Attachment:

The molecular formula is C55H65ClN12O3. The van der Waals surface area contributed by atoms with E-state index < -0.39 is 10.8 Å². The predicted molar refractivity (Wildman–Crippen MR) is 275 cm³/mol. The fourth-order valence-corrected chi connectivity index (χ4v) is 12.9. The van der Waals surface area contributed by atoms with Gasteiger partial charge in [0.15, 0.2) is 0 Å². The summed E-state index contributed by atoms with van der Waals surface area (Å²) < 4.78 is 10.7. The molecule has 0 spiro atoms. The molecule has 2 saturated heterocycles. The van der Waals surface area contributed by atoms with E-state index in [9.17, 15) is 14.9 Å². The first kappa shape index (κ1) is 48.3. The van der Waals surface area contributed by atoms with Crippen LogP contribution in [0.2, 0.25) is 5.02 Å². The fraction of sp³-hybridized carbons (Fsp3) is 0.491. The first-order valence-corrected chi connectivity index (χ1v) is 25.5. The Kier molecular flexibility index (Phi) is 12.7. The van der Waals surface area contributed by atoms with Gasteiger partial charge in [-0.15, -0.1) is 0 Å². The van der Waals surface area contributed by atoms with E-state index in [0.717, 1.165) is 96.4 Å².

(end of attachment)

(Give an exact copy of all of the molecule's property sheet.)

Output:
The molecular formula is C55H65ClN12O3. The van der Waals surface area contributed by atoms with E-state index < -0.39 is 10.8 Å². The predicted molar refractivity (Wildman–Crippen MR) is 275 cm³/mol. The fourth-order valence-corrected chi connectivity index (χ4v) is 12.9. The van der Waals surface area contributed by atoms with Gasteiger partial charge in [0.15, 0.2) is 0 Å². The summed E-state index contributed by atoms with van der Waals surface area (Å²) < 4.78 is 10.7. The molecule has 0 spiro atoms. The molecule has 2 saturated heterocycles. The van der Waals surface area contributed by atoms with E-state index in [9.17, 15) is 14.9 Å². The first kappa shape index (κ1) is 48.3. The van der Waals surface area contributed by atoms with Crippen LogP contribution in [0.2, 0.25) is 5.02 Å². The fraction of sp³-hybridized carbons (Fsp3) is 0.491. The first-order valence-corrected chi connectivity index (χ1v) is 25.5. The Kier molecular flexibility index (Phi) is 12.7. The van der Waals surface area contributed by atoms with Gasteiger partial charge in [-0.15, -0.1) is 0 Å². The van der Waals surface area contributed by atoms with E-state index in [0.717, 1.165) is 96.4 Å².